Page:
St. Francis Rehabilitation Centre, Soroti


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The Project

The Centre is in the charge of Sister Sylvia Aketch  who has energetically gone about transforming it over the years. This has required outside funding mainly from The Liliane Foundation – a Dutch charity and FOAG

The St Francis Centre finds children in the surrounding rural communities with various physical disabilities and in need of corrective surgery. They are often living in wretched conditions and are a real strain on the family which is ill equipped in every way to give these children the opportunities they need. Sister Sylvia arranges for their operations at local hospitals, mainly Kumi which is only 45 kms away. Often the children  need special nutrition and medication before having surgery and they are understandably very nervous about the process . For more complicated cases they may be taken to Corsu Hospital, between Kampala and Entebbe. The Centre aims at 25 operations per year (about 15 are funded by FOAG). They may require crutches, wheelchairs and/or prostheses and physiotherapy. Pamba provides them with rehabilitation and then focuses on their education including vocational training to enable them to be confident, useful members of their communities when they return home. 

Uganda has recently made significant changes to the governance of what were Children’s Homes. There has been a recognition that it is important that children wherever possible do not spend years in a home and become institutionalised so that on leaving they have lost contact with their family and their community which can cause a loss of  their identity and make it very difficult to find their place in the world outside the Centre. Recent legislation now means that all children who go to a Children’s Centre for a particular intervention – surgery, nutrition, education, physiotherapy to maximise their ability to take their part in the community and become an asset rather than a cost to their family,  must, wherever possible, regularly go home and stay no longer than necessary in the Centre. This whole process ideally gives them “self worth” which their families recognize when they go home for the holidays. Help is also given to the families learning to cope with a disabled child. Child Protection legislation has also been put in place.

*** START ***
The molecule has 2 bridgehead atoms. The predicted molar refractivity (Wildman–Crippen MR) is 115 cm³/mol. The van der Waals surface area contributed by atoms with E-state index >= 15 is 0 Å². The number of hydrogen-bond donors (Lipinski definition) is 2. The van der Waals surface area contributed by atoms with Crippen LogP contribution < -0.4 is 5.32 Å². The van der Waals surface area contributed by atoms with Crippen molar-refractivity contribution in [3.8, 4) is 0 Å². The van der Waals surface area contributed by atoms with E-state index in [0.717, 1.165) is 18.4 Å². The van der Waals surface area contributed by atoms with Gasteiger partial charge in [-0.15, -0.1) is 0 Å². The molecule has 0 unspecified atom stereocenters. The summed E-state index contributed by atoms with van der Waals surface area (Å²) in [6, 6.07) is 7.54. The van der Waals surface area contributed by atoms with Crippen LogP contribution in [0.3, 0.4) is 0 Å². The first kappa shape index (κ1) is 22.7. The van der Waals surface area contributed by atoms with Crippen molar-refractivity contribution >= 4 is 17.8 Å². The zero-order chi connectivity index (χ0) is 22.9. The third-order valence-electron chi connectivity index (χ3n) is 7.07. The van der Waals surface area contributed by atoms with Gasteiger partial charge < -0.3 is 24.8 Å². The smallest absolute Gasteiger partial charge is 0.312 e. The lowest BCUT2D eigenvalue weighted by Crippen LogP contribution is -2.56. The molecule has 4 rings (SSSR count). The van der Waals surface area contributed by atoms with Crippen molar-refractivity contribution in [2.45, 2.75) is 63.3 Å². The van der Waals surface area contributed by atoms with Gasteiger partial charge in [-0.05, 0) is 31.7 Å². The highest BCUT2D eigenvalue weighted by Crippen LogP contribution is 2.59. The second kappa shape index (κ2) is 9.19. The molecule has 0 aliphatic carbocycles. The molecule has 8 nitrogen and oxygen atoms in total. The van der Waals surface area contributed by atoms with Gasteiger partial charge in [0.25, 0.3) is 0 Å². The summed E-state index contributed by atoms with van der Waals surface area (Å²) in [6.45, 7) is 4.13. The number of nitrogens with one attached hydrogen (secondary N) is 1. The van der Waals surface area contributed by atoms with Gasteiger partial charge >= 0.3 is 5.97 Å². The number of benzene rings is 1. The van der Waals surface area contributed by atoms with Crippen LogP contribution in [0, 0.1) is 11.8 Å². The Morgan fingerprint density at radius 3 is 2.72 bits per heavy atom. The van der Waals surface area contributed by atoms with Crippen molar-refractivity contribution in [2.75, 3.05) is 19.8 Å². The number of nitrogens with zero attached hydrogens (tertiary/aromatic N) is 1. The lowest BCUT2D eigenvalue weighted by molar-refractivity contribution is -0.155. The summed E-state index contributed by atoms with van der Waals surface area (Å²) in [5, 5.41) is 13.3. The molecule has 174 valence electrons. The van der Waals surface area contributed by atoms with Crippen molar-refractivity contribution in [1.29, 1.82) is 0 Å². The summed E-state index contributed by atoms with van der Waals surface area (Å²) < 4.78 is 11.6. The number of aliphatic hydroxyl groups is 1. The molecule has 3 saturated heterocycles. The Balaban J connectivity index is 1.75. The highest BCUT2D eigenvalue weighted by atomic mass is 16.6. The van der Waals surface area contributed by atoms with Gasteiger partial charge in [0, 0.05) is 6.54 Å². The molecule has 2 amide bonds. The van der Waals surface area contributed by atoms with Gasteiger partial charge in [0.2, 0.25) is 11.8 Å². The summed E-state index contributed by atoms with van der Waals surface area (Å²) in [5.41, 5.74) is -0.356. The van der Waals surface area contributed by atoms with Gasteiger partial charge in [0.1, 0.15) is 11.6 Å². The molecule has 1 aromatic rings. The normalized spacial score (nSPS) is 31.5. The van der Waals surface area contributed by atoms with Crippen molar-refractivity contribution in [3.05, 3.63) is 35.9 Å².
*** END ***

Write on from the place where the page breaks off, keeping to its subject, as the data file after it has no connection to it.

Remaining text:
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The Current Position

Luckily a new physiotherapy unit has recently been built, funded by the Liliane Foundation. It has had the final lick of paint and finishing touches from a legacy left by Betty Hudson, a founder member of FOAG who sadly died this year. She visited St Francis many times and would have been delighted to see the Physiotherapy building completed in her name.

There are plans to extend the Resource Centre for teaching Carpentry, also there will be a further extension eventually, for computer teaching.

There is a bakery on site (funded by “Bake for Life”) which teaches baking and business skills. At present it employs 18 ex-residents, enabling them to live independently in their own homes. Other ex-residents have returned to their own villages where they endeavour to set up businesses with sewing machines, donated through FOAG

The centre is in much need of resources, our focus for 2020/ 2021 and we will appreciate any help for the following:

  • 6 children will go to senior school  @  £56 per term each.
  • 10 operations per year @ £150 (minimum) each
  • 2 children need 2 artificial legs each   @  £100 per leg
  • 10  mattresses                                      @  £20 each
  • 20 Primary schooling expenses (uniforms, scholastic materials) for 20 children  @  £8 per term each


FOAG has worked with this Centre for physically disabled children, near Soroti in NE Uganda for many years